- Causative Agent
- Ehrlichia chaffeensis & Ehrilichia ewingii
- Type of Organism
- Rickettsia Bacterial Species
- Length of Attachment for Transmission
- 18-24 Hours
Symptoms may begin 1-2 weeks after exposure. Symptoms include:
- Chills, sweats, headache, fatigue, nausea, diarrhea, vomiting, and fever.
- Joint and muscle pain
- Disorientation, rash, and eye infection.
Immunocompromised individuals are at a greater risk for more severe symptoms which include trouble breathing and kidney dysfunction.
Headache and fatigue may continue for a few weeks after treatment.
Diagnosis and Testing
- The use of Polymerase Chain Reaction (PCR) to detect Ehrlichia DNA in the blood can be used for diagnosis and should be performed within the first week of infection.
- Visualization of peripheral blood smears under a microscope may show Ehrlichia in white blood cells confirming diagnosis.
- When testing for antibodies specific to Ehrlichia, Indirect Immunofluorescence Assays (IFA) are performed on two samples. The first sample is collected within 7 days of infection and will be compared to the second sample collected 2-4 weeks after infection.
- Ehrlichiosis will be diagnosed if the second sample shows the number of antibodies present has increased since the first sample was tested.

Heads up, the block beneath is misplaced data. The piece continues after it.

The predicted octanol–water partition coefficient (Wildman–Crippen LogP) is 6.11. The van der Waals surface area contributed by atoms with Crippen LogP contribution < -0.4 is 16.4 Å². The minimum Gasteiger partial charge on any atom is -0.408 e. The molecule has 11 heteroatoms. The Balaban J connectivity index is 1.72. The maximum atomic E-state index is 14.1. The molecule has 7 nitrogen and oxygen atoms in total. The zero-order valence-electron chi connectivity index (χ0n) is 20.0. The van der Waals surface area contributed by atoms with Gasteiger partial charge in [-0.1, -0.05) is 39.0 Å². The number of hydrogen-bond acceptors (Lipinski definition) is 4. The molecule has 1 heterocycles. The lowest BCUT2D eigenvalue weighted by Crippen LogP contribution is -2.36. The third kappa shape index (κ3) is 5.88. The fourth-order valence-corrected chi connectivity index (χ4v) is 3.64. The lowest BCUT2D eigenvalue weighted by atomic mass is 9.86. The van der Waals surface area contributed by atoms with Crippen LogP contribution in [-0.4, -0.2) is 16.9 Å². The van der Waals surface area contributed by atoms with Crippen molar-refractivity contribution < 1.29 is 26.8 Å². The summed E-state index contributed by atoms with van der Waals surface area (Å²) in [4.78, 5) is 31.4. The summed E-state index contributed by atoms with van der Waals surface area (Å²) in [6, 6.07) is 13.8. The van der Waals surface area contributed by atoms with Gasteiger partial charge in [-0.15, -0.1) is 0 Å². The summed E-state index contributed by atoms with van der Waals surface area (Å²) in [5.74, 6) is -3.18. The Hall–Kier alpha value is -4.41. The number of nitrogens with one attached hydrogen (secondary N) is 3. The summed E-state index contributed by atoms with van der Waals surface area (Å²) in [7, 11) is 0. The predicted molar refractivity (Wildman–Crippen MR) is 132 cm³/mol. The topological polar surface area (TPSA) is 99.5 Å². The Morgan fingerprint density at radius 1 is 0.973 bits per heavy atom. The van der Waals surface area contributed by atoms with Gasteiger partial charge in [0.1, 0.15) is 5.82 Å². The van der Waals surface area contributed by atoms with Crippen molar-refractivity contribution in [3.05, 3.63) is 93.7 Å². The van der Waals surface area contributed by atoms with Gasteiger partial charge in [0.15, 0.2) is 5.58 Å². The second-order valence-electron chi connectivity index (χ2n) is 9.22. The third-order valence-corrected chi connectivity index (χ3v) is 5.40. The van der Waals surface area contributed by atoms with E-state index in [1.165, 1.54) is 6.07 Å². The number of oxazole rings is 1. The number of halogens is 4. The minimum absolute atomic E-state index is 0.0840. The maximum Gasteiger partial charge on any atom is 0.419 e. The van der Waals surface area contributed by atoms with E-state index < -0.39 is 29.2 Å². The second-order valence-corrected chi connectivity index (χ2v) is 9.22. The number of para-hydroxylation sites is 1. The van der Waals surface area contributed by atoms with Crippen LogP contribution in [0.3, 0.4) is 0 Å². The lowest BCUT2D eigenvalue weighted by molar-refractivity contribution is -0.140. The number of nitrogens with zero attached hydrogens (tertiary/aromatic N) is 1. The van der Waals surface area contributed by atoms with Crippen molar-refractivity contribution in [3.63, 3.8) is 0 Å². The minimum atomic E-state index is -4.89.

- A false negative is possible in the first 7-10 days of illness and will commonly occur when the first sample is tested.
- Blood test results of low platelet count, low white blood cell count or elevated liver enzyme levels can assist with diagnosis.
CDC Treatment Recommendation
- Adults: Doxycycline 100mg-2x daily for 7-14 days.
- Children: 2.2mg/kg-2x daily for 7-14 days
Ehrlichia chaffeensis is the causative agent of Human Monocytic Ehrlichiosis. Once inside the host, Ehrlichia chaffeensis will invade white blood cells known as monocytes. The immune system will respond to this invasion by destroying the infected host cells directly causing disease symptoms.
Ehrlichia ewingii is the causative agent of Human ewingii Ehrlichiosis. Once inside the host, Ehrlichia ewingii will invade white blood cells known as neutrophils/granulocytes. The immune system will respond to this invasion by destroying the infected host cells directly causing disease symptoms.
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